Former Pismo Beach police chief and current candidate for county sheriff Joe Cortez has recently been responding to questions about his health after news broke that he once applied for permanent disability compensation with the state.
But Cortez isn’t the only sheriff candidate to make such a workers’ compensation claim. His challenger in the race, San Luis Obispo Police Department Captain Ian Parkinson, made a claim in 1991 related to a shoulder injury sustained during an on-duty struggle with patrons outside a SLO bar.
According to records, Parkinson also checked the boxes for both permanent and temporary disability in his compensation case and received $5,775 over a period of 10 months for surgery and rehabilitation.
Parkinson said his injury has since healed and hasn’t caused him significant problems other than occasional soreness. His award doesn’t entitle him to recoup costs related to future medical treatment to his shoulder.
Cortez’s claim was a bit different. According to records obtained by New Times, on July 29, 2004, as chief of police, Cortez sought compensation for two injuries he claimed resulted from his then three-year stint with the city: a cardiovascular problem he argued resulted from “stress and strain of employment,” as well as “moderate hearing loss in both ears,” later described in a medical examiner’s report as tinnitus, or ringing in the ears.
On his application for adjudication of the claim, Cortez checked all available boxes within the section for liability: permanent disability, temporary disability, reimbursement of medical expenses, medical treatment, and rehabilitation. According to a workers’ compensation expert, it’s common for law enforcement officers and firefighters to check all boxes when filing a claim.
On Jan. 18, 2006, administrative law judge Michael LeCover rejected the claim that Cortez’s heart condition was disabling and found his hearing condition preceded his hiring at Pismo Beach. LeCover did, however, note a physician’s report that found Cortez’s heart abnormality requires ongoing treatment and observation by a cardiologist.
“In terms of the heart, there is no doubt that the applicant has a heart condition,” LeCover wrote. “Fortunately, this condition has not resulted in permanent disability, but it has resulted in a need for treatment and that will be awarded.”
Pismo Beach replied to the judge with a petition for reconsideration, claiming the Workers’ Compensation Board exceeded its powers by granting Cortez the future entitlements. LeCover turned down the petition, saying there was no indication Cortez would necessarily require future treatments.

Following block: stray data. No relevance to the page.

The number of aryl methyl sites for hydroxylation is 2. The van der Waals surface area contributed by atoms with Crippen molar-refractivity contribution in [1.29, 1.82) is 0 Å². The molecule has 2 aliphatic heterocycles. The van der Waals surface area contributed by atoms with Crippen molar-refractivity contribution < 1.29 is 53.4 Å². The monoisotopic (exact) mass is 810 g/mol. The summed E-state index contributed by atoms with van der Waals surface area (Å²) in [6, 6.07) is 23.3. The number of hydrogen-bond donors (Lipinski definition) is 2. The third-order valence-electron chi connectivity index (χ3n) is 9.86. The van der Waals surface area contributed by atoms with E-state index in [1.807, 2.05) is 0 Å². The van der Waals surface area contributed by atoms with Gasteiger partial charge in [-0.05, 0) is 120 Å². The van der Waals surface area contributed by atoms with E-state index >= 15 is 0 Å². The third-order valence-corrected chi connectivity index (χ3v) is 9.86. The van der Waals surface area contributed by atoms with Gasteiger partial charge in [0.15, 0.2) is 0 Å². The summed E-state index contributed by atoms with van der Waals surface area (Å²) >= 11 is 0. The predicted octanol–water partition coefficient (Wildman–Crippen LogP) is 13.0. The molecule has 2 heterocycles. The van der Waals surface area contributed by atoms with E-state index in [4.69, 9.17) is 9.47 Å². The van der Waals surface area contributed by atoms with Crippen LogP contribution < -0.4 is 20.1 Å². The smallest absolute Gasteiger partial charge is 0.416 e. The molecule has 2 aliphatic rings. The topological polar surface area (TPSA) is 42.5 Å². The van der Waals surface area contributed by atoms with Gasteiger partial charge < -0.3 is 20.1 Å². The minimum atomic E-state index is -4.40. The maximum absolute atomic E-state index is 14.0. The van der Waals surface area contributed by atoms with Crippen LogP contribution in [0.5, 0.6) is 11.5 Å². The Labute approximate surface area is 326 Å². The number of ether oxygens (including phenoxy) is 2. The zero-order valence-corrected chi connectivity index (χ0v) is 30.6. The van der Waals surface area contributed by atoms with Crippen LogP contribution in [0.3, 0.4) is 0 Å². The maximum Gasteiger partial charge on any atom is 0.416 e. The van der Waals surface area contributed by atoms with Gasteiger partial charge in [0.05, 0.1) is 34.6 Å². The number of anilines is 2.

Cortez was eventually awarded a settlement of $2,392.48 for out-of-pocket medical expenses, a sum one local state workers’ compensation attorney, who asked not to be named, called “nuisance”—or “get lost”—money. The more significant outcome, the source argued, is that based on terms of the award, insurance would be on the hook for the cost of all future medical treatment related to Cortez’s heart condition.
Cortez told New Times the claim was filed after his wife noticed he had an irregular heartbeat in 2004. He said he met with his doctors a number of times following the discovery, took a few prescriptions, and the symptoms went away within a matter of months. According to a medical examiner’s report, Cortez’s physician ordered various tests, including EKG and Holter monitoring, which revealed “premature ventricular complexes,” and started him on beta blockers.
“At the time [before discovering the irregularity], I was totally asymptomatic and I wouldn’t even have known had [my wife] not told me,” Cortez explained. “When you’re having an issue that could be job-related, you want to stake a claim because you don’t know what’s down the road.”
When a peace officer is found to have cardiovascular issues, it’s presumed under the law to be work-related, and Cortez said he was obligated to report the condition to his employer. He noted his condition never caused him to miss work, he no longer has symptoms, and he’s not currently on medication.
According to CalPERS, a successful workers’ compensation claim is a primary component in pursuing a disability retirement. Asked whether he was preparing to leave the department, Cortez answered: “Absolutely not. I loved my profession. I simply wanted to state my claim, which I had a right to do if it was work-related.”
On Oct. 1, Cortez issued a statement regarding his health, saying his irregular heartbeat was a temporary condition and
that he has not had to alter his lifestyle.
However, according to a Jan. 18, 2005 transcript of Cortez’s deposition to the administrative body that provides the workers’ compensation program for the City of Pismo Beach, Cortez testified that while he was not restricted by the condition, he had to reduce his physical activity because of it.
Cortez’s Oct. 1 statement made no mention of hearing loss. During his 2005 deposition, Cortez said his hearing problems would likely preclude him from going on patrol because he has a “real difficult time hearing the radio or understanding the radio.” Cortez, who wears hearing aids, said at times his tinnitus is so bad, “the hearing aids don’t help whatsoever.”
Cortez told New Times his condition would “absolutely not” hinder his ability to perform as sheriff. “It really was not a big issue because I’m not in a patrol car, not listening to the radio on a constant basis,” he said. “And the fact of the matter is that the [hearing aid] technology is getting better all the time.”